Article 5 is also considered by the Scottish Government in its Code of Practice (CoP) on the Adults with Incapacity Act (Scottish Government, 2000). This document is intended for local authorities providing community care services, and advises that whether an intervention amounts to a deprivation of liberty or not ‘will depend on the circumstances of each individual case.’ Furthermore, it goes on to say, ‘What amounts to deprivation of liberty depends on the interaction and accumulation of factors, as well as degree and intensity, in relation to the specific circumstances of the individual.’ It therefore appears that it is the combination of factors which should be considered when assessing whether an individual may be deprived of his/her liberty. The CoP presents an illustrative list of such factors later in the document.
- the person’s past and present wishes
- access to resources
- the extent/nature of limitations on contact
- internal design of physical environment and accessibility
- external physical environment and access
- use of restraints
- skill and abilities of staff
- effect of change in care regime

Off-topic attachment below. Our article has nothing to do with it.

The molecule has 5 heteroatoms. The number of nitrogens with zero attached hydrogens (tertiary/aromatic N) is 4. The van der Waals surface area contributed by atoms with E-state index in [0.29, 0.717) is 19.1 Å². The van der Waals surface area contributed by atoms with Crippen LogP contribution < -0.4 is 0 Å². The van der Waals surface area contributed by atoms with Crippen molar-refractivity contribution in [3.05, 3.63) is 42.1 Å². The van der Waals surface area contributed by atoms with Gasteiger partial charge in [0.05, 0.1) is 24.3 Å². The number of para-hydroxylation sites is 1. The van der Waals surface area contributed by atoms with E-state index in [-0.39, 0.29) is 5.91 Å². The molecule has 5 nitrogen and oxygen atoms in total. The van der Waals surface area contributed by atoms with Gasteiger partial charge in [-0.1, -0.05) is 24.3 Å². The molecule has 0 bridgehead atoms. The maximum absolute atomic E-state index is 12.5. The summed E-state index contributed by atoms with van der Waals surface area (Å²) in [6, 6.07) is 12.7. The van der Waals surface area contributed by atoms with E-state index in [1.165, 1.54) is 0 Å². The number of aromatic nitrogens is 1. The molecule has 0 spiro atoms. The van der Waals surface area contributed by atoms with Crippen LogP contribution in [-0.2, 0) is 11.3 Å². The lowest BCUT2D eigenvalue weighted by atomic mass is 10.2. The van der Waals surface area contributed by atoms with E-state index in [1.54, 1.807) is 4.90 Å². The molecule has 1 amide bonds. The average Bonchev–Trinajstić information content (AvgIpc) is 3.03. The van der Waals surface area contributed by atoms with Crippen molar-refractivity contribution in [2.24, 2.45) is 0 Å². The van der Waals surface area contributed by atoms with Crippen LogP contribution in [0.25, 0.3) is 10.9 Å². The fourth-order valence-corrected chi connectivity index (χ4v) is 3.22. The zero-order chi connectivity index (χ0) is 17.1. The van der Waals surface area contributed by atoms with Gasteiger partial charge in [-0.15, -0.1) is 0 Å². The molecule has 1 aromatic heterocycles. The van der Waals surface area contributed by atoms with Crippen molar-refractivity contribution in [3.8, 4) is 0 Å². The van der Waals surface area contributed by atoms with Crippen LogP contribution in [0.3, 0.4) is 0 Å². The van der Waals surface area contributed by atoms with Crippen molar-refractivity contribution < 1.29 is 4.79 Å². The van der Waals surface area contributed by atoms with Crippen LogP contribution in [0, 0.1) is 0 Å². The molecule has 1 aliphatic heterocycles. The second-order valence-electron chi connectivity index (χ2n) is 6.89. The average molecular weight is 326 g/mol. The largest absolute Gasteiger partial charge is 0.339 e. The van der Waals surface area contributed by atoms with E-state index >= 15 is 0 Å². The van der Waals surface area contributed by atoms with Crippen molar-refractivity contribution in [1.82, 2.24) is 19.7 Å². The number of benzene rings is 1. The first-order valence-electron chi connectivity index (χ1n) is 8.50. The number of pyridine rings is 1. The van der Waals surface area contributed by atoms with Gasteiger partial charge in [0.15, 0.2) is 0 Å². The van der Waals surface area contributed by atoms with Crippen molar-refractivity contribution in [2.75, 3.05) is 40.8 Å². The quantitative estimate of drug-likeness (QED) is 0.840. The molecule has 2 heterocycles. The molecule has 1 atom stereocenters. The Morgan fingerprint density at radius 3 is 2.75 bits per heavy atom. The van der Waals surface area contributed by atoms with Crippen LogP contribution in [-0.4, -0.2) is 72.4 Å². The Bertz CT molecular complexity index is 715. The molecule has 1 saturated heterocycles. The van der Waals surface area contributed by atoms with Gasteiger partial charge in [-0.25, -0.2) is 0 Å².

From the wheelchair and seating services perspective, therefore, the most relevant of these is the use of restraints. In considering restraints the CoP cites ‘limitations on movement such as placing the person in seating or situations from which they do not have the physical ability to remove themselves/duration of any limitations’ could be a factor contributing to a deprivation of liberty. The CoP gives an example of the use of restraint to administer treatment or care, and notes that such occurrences ‘should be seen as an indicator that a person’s wishes may be being overridden, and careful consideration should be given as to whether they are deprived of their liberty.’ It would therefore appear that the provision of equipment for the purposes of limiting or preventing movement could be considered as a deprivation of liberty on its own, or in combination with other factors in the individual’s life which wheelchair and seating services may not be aware of.